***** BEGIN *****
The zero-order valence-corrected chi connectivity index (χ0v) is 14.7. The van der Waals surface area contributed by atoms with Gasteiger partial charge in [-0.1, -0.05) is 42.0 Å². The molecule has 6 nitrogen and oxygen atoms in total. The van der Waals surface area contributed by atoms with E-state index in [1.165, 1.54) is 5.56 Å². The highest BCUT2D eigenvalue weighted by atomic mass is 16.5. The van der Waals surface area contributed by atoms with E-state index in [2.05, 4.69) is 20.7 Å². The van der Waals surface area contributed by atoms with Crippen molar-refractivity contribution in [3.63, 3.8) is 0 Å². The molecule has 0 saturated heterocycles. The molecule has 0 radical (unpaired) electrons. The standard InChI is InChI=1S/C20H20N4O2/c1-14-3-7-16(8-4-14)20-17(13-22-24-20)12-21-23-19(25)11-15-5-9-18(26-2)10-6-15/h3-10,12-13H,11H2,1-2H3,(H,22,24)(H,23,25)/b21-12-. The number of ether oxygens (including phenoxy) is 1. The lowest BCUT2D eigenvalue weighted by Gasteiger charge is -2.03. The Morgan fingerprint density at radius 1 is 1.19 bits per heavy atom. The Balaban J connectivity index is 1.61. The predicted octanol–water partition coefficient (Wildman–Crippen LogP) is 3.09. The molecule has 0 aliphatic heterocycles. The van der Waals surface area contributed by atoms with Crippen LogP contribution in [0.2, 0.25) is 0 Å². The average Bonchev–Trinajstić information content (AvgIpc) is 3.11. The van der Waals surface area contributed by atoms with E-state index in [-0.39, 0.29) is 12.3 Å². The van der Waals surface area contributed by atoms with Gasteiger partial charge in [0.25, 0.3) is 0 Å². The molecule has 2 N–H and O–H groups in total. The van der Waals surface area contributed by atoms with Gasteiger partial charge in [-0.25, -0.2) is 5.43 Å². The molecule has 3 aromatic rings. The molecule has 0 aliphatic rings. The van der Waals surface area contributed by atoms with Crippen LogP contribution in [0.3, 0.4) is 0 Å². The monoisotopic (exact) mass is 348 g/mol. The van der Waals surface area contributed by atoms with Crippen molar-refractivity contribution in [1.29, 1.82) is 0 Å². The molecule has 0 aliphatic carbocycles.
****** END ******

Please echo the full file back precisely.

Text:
The zero-order valence-corrected chi connectivity index (χ0v) is 14.7. The van der Waals surface area contributed by atoms with Gasteiger partial charge in [-0.1, -0.05) is 42.0 Å². The molecule has 6 nitrogen and oxygen atoms in total. The van der Waals surface area contributed by atoms with E-state index in [1.165, 1.54) is 5.56 Å². The highest BCUT2D eigenvalue weighted by atomic mass is 16.5. The van der Waals surface area contributed by atoms with E-state index in [2.05, 4.69) is 20.7 Å². The van der Waals surface area contributed by atoms with Crippen molar-refractivity contribution in [3.63, 3.8) is 0 Å². The molecule has 0 saturated heterocycles. The molecule has 0 radical (unpaired) electrons. The standard InChI is InChI=1S/C20H20N4O2/c1-14-3-7-16(8-4-14)20-17(13-22-24-20)12-21-23-19(25)11-15-5-9-18(26-2)10-6-15/h3-10,12-13H,11H2,1-2H3,(H,22,24)(H,23,25)/b21-12-. The number of ether oxygens (including phenoxy) is 1. The lowest BCUT2D eigenvalue weighted by Gasteiger charge is -2.03. The Morgan fingerprint density at radius 1 is 1.19 bits per heavy atom. The Balaban J connectivity index is 1.61. The predicted octanol–water partition coefficient (Wildman–Crippen LogP) is 3.09. The molecule has 0 aliphatic heterocycles. The van der Waals surface area contributed by atoms with Crippen LogP contribution in [0.2, 0.25) is 0 Å². The average Bonchev–Trinajstić information content (AvgIpc) is 3.11. The van der Waals surface area contributed by atoms with E-state index in [-0.39, 0.29) is 12.3 Å². The van der Waals surface area contributed by atoms with Gasteiger partial charge in [0.25, 0.3) is 0 Å². The molecule has 2 N–H and O–H groups in total. The van der Waals surface area contributed by atoms with Gasteiger partial charge in [-0.25, -0.2) is 5.43 Å². The molecule has 3 aromatic rings. The molecule has 0 aliphatic rings. The van der Waals surface area contributed by atoms with Crippen LogP contribution in [0.3, 0.4) is 0 Å². The monoisotopic (exact) mass is 348 g/mol. The van der Waals surface area contributed by atoms with Crippen molar-refractivity contribution in [1.29, 1.82) is 0 Å². The molecule has 0 aliphatic carbocycles.